“Lured” (1947) – Lucille Ball works undercover in London to help the police nab a serial killer who murdered her best friend. After she gets engaged to George Sanders’ character, Robert Fleming, it appears that he may be the killer.

“The Picture of Dorian Gray” (1945) – Sanders plays Lord Wotton, a terrible influence on young Dorian Gray.

“Village of the Damned” (1960) – As a professor, Sanders has to contend with a whole tribe of spooky-eyed platinum blonde children all born on the same day in a small English village. “Beware the stare.”

You can search for films by title or by actor on TCM on Demand.

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12 Responses

  1. Lou says:

    I loved George Sanders as Shere Khan in the Jungle book but its sad that he took his life by overdosing on pills. Suicide is lethal evne in america. Furthermore VJ, do you remember that brokeback mountin actor Heath Ledger? He also took his own life I wonder if it was also depression or something else?

    • VJ says:

      @Lou, yes, I remember Heath Ledger, but I believe his death was ruled an accidental overdose. He was only 28. Not the same as George Sanders, who was 65. Sanders’ suicide was more like Charles Boyer who took an overdose at age 78, 2 days after his wife died. I think they didn’t see any reason to keep on living.

      It is very sad and I think depression was a factor for the older men. For Heath Ledger, perhaps it was a factor in why he was abusing prescriptions.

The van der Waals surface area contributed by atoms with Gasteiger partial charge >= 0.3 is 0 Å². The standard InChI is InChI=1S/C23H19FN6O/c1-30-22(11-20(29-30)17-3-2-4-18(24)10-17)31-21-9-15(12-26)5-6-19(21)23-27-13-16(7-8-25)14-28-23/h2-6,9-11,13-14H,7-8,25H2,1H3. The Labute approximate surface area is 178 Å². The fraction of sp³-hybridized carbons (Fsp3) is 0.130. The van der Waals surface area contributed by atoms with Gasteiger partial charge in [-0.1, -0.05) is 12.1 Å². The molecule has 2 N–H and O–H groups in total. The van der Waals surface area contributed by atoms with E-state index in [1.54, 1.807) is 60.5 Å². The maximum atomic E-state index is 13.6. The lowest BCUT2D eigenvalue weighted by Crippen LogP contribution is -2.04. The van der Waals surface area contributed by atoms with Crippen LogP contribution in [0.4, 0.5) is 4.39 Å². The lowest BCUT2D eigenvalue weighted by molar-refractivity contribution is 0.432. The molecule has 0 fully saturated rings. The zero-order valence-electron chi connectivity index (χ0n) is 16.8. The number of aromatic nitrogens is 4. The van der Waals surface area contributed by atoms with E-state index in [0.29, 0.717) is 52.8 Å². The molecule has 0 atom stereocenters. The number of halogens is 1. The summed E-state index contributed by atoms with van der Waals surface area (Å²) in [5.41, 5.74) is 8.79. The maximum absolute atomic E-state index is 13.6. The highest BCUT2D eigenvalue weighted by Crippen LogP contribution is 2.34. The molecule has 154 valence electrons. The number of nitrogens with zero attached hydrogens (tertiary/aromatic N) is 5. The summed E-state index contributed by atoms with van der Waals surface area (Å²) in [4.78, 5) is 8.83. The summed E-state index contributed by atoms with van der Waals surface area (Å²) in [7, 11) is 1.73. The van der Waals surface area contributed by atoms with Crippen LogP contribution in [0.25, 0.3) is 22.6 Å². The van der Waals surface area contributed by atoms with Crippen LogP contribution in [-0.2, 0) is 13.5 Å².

2. rhonda says:

    Zsa had so many husbands, I’d completely forgotten that George Sanders was one of them.
    I will watch Scoundrel next, right now I am enjoying “Lured”.

    • VJ says:

      He was also Zsa Zsa’s brother-in-law for about a month,, when he later married her sister, Magda . omg!

    • VJ says:

      @Rhonda, I finally finished watched “Lured.” I fell asleep on the first viewing. :) That Boris Karloff part was hilarious.

    • rhonda says:

      Glad that you got to finish watching it, VJ. Yes, the part with Boris Karloff was quite over the top.
      I enjoyed Death of a Scoundrel very much, but was disappointed that I didn’t have a chance to see Bluebeard’s Ten Honeymoons. I thought it would still be available yesterday but I was wrong. I wish that I’d watched it before Scoundrel, oh, well.

      • VJ says:

        Hmmm. I just looked over there and all the ones they said were available until September 7 are gone, so they don’t mean including that date. Well, at least now we know!

      • VJ says:

        P.S. I wonder how many takes it took to get that part where Karloff is telling the dog “I have never seen you looking so well.” LOL! Must have been hard for everyone there to keep a straight face :)

  3. rhonda says:

    Thanks for the informative summary, VJ. More movies that I need to watch!

    • VJ says:

      You’re welcome, Rhonda. I enjoyed that “Scoundrel” film. Zsa Zsa was always one of my favorites. She has a great line where she tells Sanders, “Don’t play with me… I’m a tigress. I may bite you.”